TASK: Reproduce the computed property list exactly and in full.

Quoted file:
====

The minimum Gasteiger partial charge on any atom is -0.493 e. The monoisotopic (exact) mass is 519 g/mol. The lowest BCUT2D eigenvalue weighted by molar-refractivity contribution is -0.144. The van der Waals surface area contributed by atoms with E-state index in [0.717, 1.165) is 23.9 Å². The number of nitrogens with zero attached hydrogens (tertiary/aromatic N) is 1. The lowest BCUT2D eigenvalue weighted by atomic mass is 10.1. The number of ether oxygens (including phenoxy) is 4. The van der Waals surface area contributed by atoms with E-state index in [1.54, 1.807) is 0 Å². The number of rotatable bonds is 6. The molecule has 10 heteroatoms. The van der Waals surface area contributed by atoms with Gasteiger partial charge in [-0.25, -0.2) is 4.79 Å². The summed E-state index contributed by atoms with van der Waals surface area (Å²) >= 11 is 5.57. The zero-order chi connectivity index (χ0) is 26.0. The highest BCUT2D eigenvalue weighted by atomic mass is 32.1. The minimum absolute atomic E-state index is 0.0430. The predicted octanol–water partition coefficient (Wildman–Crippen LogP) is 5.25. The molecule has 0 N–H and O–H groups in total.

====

The minimum Gasteiger partial charge on any atom is -0.493 e. The monoisotopic (exact) mass is 519 g/mol. The lowest BCUT2D eigenvalue weighted by molar-refractivity contribution is -0.144. The van der Waals surface area contributed by atoms with E-state index in [0.717, 1.165) is 23.9 Å². The number of nitrogens with zero attached hydrogens (tertiary/aromatic N) is 1. The lowest BCUT2D eigenvalue weighted by atomic mass is 10.1. The number of ether oxygens (including phenoxy) is 4. The van der Waals surface area contributed by atoms with E-state index in [1.54, 1.807) is 0 Å². The number of rotatable bonds is 6. The molecule has 10 heteroatoms. The van der Waals surface area contributed by atoms with Gasteiger partial charge in [-0.25, -0.2) is 4.79 Å². The summed E-state index contributed by atoms with van der Waals surface area (Å²) >= 11 is 5.57. The zero-order chi connectivity index (χ0) is 26.0. The highest BCUT2D eigenvalue weighted by atomic mass is 32.1. The minimum absolute atomic E-state index is 0.0430. The predicted octanol–water partition coefficient (Wildman–Crippen LogP) is 5.25. The molecule has 0 N–H and O–H groups in total.